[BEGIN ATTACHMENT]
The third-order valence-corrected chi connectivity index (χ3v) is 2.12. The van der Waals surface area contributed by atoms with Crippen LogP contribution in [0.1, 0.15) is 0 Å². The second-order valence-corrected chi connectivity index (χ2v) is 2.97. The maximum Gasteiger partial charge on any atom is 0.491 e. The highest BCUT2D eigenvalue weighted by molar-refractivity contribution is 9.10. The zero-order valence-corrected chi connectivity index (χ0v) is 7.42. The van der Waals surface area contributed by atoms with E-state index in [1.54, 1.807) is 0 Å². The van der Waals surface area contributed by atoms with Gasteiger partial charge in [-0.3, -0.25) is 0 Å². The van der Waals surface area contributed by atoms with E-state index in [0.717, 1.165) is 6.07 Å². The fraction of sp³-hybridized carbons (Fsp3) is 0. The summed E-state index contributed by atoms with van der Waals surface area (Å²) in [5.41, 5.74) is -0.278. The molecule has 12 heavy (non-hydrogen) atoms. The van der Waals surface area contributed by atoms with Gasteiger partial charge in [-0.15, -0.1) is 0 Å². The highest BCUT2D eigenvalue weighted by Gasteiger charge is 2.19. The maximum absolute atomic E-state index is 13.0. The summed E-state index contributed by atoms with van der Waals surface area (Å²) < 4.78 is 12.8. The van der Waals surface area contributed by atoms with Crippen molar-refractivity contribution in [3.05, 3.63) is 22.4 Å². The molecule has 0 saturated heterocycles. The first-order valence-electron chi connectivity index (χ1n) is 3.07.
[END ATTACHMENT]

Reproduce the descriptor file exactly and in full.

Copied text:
The third-order valence-corrected chi connectivity index (χ3v) is 2.12. The van der Waals surface area contributed by atoms with Crippen LogP contribution in [0.1, 0.15) is 0 Å². The second-order valence-corrected chi connectivity index (χ2v) is 2.97. The maximum Gasteiger partial charge on any atom is 0.491 e. The highest BCUT2D eigenvalue weighted by molar-refractivity contribution is 9.10. The zero-order valence-corrected chi connectivity index (χ0v) is 7.42. The van der Waals surface area contributed by atoms with E-state index in [1.54, 1.807) is 0 Å². The van der Waals surface area contributed by atoms with Gasteiger partial charge in [-0.3, -0.25) is 0 Å². The van der Waals surface area contributed by atoms with E-state index in [0.717, 1.165) is 6.07 Å². The fraction of sp³-hybridized carbons (Fsp3) is 0. The summed E-state index contributed by atoms with van der Waals surface area (Å²) in [5.41, 5.74) is -0.278. The molecule has 12 heavy (non-hydrogen) atoms. The van der Waals surface area contributed by atoms with Gasteiger partial charge in [-0.15, -0.1) is 0 Å². The highest BCUT2D eigenvalue weighted by Gasteiger charge is 2.19. The maximum absolute atomic E-state index is 13.0. The summed E-state index contributed by atoms with van der Waals surface area (Å²) < 4.78 is 12.8. The van der Waals surface area contributed by atoms with Crippen molar-refractivity contribution in [3.05, 3.63) is 22.4 Å². The molecule has 0 saturated heterocycles. The first-order valence-electron chi connectivity index (χ1n) is 3.07.